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In this special Winter edition of Myoju, Ekai Osho’s engaging Dharma talk, ‘What are you–Snake or Dragon?’, explores the transformative power of the snake. Indeed, as the Year of the Snake is unfolding and progressing, so is Jikishoan as a practice community.
This 51st Myoju is celebrating this time of transformation, with a wide range of contributions that paint a beautiful picture about what is happening in our community. From an account of the Easter Retreat, to feature articles on ‘Zen–a Slow Process’ and ‘Zen andExcitement’ to various IBS contributions; from membership news about the recent changes in membership structure to an overview of the implementation of our Harassment Policy; from an array of Sangha news to poetry and a special centre-spread of photographs from the 28th April Foundation Day–there is much to explore in this 51st issue of Myoju.
Complementing Ekai-Osho’s Dharma talk is‘ Wind and Rain are smooth in the Year of the Snake’, a Dharma talk given by Tsugen Narasaki Roshi, Abbot of Zuioji and Shogoji, to school children to mark the beginning of this year, and ‘The Serpent’s Teaching’, a poem about change and the transformative power of spiritual development. ‘You are as you are’ was chosen as the theme for this edition. ‘Being as we are’ requires us to be aware, from moment to moment, of our thoughts and feelings as they arise. It is about knowing how to quieten our mind and abandoning our search for something illusionary.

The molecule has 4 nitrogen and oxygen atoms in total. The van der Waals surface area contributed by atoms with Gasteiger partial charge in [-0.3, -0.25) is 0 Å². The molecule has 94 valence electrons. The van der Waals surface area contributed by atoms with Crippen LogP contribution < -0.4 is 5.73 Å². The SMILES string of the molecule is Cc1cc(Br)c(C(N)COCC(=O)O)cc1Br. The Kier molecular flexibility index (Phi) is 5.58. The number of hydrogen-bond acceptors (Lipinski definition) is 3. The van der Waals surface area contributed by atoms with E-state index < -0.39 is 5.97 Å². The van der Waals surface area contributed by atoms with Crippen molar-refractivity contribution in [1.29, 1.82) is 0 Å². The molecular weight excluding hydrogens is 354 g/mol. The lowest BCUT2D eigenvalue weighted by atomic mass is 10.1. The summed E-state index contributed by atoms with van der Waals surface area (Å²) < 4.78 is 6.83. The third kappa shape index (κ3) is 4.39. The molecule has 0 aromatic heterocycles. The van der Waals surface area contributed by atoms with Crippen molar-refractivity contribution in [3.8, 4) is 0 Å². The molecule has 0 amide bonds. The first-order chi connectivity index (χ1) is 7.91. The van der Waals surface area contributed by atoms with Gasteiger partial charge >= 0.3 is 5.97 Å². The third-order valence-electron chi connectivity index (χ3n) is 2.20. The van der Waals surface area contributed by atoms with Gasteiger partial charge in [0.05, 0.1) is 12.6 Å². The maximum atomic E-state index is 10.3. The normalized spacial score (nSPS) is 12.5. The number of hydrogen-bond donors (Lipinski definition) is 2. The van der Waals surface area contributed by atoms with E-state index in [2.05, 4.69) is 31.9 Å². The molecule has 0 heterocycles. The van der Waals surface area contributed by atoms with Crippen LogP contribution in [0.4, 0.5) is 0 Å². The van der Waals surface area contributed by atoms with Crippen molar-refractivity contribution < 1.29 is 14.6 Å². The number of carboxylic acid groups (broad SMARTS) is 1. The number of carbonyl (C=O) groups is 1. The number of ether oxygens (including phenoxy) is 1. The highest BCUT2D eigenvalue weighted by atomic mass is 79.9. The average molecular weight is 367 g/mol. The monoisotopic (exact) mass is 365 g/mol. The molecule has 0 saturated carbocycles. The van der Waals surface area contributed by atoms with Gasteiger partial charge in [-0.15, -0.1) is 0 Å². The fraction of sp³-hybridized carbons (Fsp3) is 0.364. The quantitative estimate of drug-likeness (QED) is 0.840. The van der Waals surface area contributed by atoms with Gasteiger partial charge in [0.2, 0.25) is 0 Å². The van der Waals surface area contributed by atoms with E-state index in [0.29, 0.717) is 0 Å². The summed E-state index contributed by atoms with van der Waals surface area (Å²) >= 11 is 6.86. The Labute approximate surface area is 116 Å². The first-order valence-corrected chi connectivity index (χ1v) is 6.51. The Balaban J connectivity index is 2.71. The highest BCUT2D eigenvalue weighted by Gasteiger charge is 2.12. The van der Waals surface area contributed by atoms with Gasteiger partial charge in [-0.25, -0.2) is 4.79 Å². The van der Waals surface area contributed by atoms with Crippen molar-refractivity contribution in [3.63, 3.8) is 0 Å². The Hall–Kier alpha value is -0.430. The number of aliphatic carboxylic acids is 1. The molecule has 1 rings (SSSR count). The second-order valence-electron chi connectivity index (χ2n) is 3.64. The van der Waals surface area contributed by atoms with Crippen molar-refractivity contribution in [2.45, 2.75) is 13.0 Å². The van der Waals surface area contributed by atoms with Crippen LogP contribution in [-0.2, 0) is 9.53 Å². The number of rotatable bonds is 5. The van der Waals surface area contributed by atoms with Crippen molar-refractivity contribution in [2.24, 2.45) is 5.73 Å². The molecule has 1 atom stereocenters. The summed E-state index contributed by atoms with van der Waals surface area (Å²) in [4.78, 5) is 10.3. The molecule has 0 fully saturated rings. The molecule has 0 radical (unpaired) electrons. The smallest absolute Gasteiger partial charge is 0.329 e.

When we keep practising like this, we allow the presence of the moment to be revealed and we find ourselves as we are–in our utter nakedness, in our way of being. This is connecting with our essential self, and as we continue practising being true to ourselves, we realise that we, ourselves, are our own answer to whatever questions we so impatiently wanted to ask.
You are as you are, always, and for all kinds of reasons. The very perception of what you are in each single moment brings with it freedom and a sense of life being completely realised as it is.
Sri Ramana Maharshi so beautifully said that: ‘Life of man is what is. That which is, is. All the trouble arises by having a conception of it. Mind comes in. It has a conception. All trouble follows. If you are as you are, without a mind and its conceptions about various things, all will be well with you. If you seek the source of the mind, then alone all questions will be solved.’ When reading this Myoju, I invite you to take your time exploring the variety of expressions and to enjoy the breath and depth of all the contributions–each single one reveals a picture about being as we are in this moment.

Christine Maingard

On behalf of Ekai Korematsu and the Jikishoan Editorial Committee

Jikishoan Tokozan